As economic activities increased and the interdependence of economies grew by folds, demand and supply for goods increased rapidly. This led to extensive use of the newly invented machinery and technology, including factory systems. More people started shifting from rural areas into urban centres, where resources could be available more easily and manufacturing units efficiently built.  As the amount of goods demanded grew drastically, more workers started to be employed, more capital investments were made and more profits yielded. The idea of Laissez-Faire Economics, which suggests the working of businesses with little or no interference from the government started to be more welcomed.  Huge investments were made by the richer section of society, and workers were hired extensively. All of these led to a new class structure in the economy after the revolution. The class structure consisted of

(1) Upper class that included rich and industrial families

(2) Middle class which included businessmen and professionals like doctors and lawyers

(3) Lower middle class that consisted of people like teachers and shop owners, and

(4)Lower class that consisted of least earning peasants and factory workers.

The increasing urbanization led to a huge rise in the number of people living in cities. As factory owners started getting more concerned about profits they could make, they started paying lesser wages to workers, employed more child labourers and increased the number of work hours.


The Industrial Revolution had huge social impacts and changed the lives of people everywhere. Major changes happened in the lives of labourers. As the manufacturing units were shifted to huge factories from traditional methods, the workers started experiencing harsh and unsafe working conditions. The increasing use of newly invented machines started posing a threat to the lives of workers. As the profit-seeking owners increased the number of work hours for employees, they, fearful of losing their jobs, continued working with no respect for their health and life needs. More children were started to be employed. Rapid increase in child labour was one of the biggest immediate effect of the industrial revolution. During the 1800s, the workers who were facing such issues started organizing themselves into labour unions and associations, which they thought would be a movement that will help them gain their rights in the workplace. They initiated small movements and strikes, the effects of which were not uniform across places. The industrial revolution also brought a huge change in the lives of women. Many women started entering the workforce. However, as the number of job opportunities was limited and as men were often referred to as women in factory works, women had to compete with men to gain jobs. Women had to work for more than 12-13 hours per day in return for low wages, after which they were also expected to take care of their families. The social effects of the industrial revolution affected the lives of people everywhere. It also later led to many social reforms and the enactment of various laws that were aimed at protecting the lives of labourers and children.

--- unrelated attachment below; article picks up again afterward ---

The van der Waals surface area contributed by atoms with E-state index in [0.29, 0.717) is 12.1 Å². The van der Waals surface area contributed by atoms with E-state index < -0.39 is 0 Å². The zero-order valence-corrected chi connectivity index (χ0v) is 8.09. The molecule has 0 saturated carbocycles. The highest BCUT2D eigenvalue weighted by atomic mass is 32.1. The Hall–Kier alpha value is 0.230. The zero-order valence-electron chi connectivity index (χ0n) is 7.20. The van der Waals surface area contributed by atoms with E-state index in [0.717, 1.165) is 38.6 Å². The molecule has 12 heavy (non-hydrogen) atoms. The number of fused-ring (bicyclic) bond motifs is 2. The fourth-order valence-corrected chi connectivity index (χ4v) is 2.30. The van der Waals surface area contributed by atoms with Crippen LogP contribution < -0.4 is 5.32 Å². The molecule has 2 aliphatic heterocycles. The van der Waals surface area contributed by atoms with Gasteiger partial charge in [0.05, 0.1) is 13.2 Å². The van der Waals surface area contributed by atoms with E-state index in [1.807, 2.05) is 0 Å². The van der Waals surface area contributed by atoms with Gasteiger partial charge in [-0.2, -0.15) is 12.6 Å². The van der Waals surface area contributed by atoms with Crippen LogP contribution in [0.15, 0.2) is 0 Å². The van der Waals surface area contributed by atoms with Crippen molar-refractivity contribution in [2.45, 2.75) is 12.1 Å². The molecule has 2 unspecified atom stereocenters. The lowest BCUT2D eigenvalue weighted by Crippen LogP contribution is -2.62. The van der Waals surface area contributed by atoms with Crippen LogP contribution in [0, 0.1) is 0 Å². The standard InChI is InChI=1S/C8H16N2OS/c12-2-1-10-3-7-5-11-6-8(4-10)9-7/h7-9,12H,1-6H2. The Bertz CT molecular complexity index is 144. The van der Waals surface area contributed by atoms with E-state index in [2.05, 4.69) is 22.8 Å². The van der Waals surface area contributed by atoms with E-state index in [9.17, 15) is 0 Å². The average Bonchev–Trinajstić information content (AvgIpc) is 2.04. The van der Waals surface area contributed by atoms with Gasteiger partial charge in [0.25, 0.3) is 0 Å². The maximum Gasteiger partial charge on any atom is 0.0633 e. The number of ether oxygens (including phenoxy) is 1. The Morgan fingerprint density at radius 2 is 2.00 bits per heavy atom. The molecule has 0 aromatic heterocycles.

The Industrial Revolution had a lot of impacts, both positive and negative on the Indian society too. The revolution bought a huge advancement in the textile industry of India. Different inventions started to be employed in the agricultural and communication sectors gradually. In the agricultural sector, as a result of the growing demand for cash crops, the farmers of India were asked to switch from the cultivation of their staple grains to the cultivation of cash crops like cotton.  This led to a decline in the number of food grains available for consumption, which further resulted in deadly famines in the country. Urbanization had its impacts on India too. A large number of people started migrating from villages to cities in search of employment. The introduction of modernized technologies and the rising number of factories led to a better production of goods. All the major effects that the industrial revolution had, on the world were very evident in the society of India too, thus making it into a new lifestyle.

The impact of the industrial revolution on the society was so evident, that it even became one of the reasons for the emergence of a new branch of social sciences, called ‘Sociology’.


The Industrial Revolution is considered as one of the factors that led to the development of the domain of sociology. History says that Auguste Comte, father of sociology developed an interest in observing and studying the society during the time of the industrial revolution. As mentioned earlier, the industrial revolution had led to tremendous observable changes in the society. As an impact of the industrial revolution, the life of people changed, in the social front and their workplaces. As a result of urbanization and due to the increase in opportunities in the urban areas, people started a mass migration to cities. Their social conditions got twisted, as a result.  Although he thought that the conditions that existed could be looked at from the perspective of different social sciences like political science and economics, he thought that only the birth of a new science could capture all of the essence of the situation. Thus, the science of ‘Sociology’, a word that stands for the Latin word ‘Socius’ (meaning “being with others”) took birth. He broke the subject into two parts, social statics, and social dynamics. Comte and his immediate followers started studying various aspects of the society through the eyes of this newly born subject. The social changes that resulted from the Industrial revolution started to be closely analyzed and questioned. Early sociologists were interested in studying the struggle the society was going through, in terms of gender disparities, religions, culture and class structure of the society.

These are the various effects the Industrial Revolution had on the world, in brief. Needless to say, the revolution was a source of huge changes that got implemented in society, both positive and negative.

Also Read: French Revolution – Summary

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Student of Economics in Miranda House, University of Delhi. Interested in writing, reading, music, painting, public speaking, and debating.Aspiring Economist. A dreamer who loves the smiles and colours of the world.